My husband and I once found ourselves on the wrong side of a similar situation. We were hunting on a friend’s farm, with that friend. Mid-morning, other friends of our friend joined us and we moved to a different place. When Bill asked a question about the field, we realized it was owned and farmed by someone who didn’t live nearby. “They won’t know” is not permission. That and the unexpectedly large size of the hunting party made us reluctant to hunt with that person again.
That’s not some half-cocked attempt at virtue signaling. On the contrary, it’s completely self-serving to be respectful of boundaries and to have bona fide permission to hunt.
According to the American Farm Bureau Foundation for Agriculture, more than half of America’s farmers intentionally provide habitat for wildlife. If you want to hunt in that habitat, you need permission.
There’s nothing wrong with knocking on a door to ask, but maybe the question you start with should be, “Can you tell me who I should ask and how to contact them?”
The name and address of the person or entity (like a farm corporation or family trust) that pays taxes on a piece of property is a matter of public record. You can generally get that information at the county clerk’s office. That sounds easier than it is for lands that don’t have an address, though. So you probably need a plat book to make sure you are correctly identifying the area.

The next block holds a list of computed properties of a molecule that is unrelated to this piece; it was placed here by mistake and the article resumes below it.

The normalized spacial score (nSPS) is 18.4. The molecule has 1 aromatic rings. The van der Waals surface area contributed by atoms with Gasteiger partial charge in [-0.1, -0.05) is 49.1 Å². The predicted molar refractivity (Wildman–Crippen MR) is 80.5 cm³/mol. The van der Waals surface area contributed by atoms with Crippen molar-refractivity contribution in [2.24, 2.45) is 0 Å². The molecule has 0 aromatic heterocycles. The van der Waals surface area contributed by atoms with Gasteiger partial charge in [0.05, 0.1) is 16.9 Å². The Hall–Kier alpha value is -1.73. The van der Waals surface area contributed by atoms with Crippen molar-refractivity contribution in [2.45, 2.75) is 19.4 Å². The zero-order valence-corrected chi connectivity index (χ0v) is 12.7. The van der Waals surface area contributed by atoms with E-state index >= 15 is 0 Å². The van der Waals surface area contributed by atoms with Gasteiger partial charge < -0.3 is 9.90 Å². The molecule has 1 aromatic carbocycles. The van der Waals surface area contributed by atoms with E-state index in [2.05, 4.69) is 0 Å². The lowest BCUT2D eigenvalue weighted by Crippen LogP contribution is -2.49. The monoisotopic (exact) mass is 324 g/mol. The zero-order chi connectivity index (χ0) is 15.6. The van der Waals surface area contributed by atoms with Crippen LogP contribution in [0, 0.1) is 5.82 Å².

Another option is to use an app that integrates public records and maps. For example, OnX Hunt is a GPS mapping app that shows property boundaries. You can tap on a parcel to view the name and address from the owner of the record’s tax information. That’s enough information to write a letter asking for permission to hunt.
Bowhunters United offers some excellent tips on what to include in a letter. I suggest you also include a request for the owner’s phone number and contact information for any other owner, tenant, family member, or caretaker who would appreciate a call or text when you will be on that land with permission.
Some places require written permission to hunt on some lands. If you’re sending a letter, include your state’s required permission form if necessary or something like this, and a self-addressed stamped return envelope as a courtesy.
Each year, about 2% of U.S. farmland changes hands. By 2035, we can expect transfers of ownership on an estimated 40% of the 991 million acres of farm and ranch lands in the contiguous 48 states. In Iowa, at least, about half of that farmland is rented or leased from someone else. So the time to start tracking down permission to hunt is sooner rather than later.
Donna Kallner writes from rural northern Wisconsin. Because of Covid-19, her state’s Hunter Education program has allowed students of any age to take an online-only course to receive hunter ed safety certification. But she hopes that will return to normal soon. “The program’s volunteer instructors help expand what kids learn beyond the book and beyond family traditions,” she says, “and give the kids valuable field experience. It’s a great program.”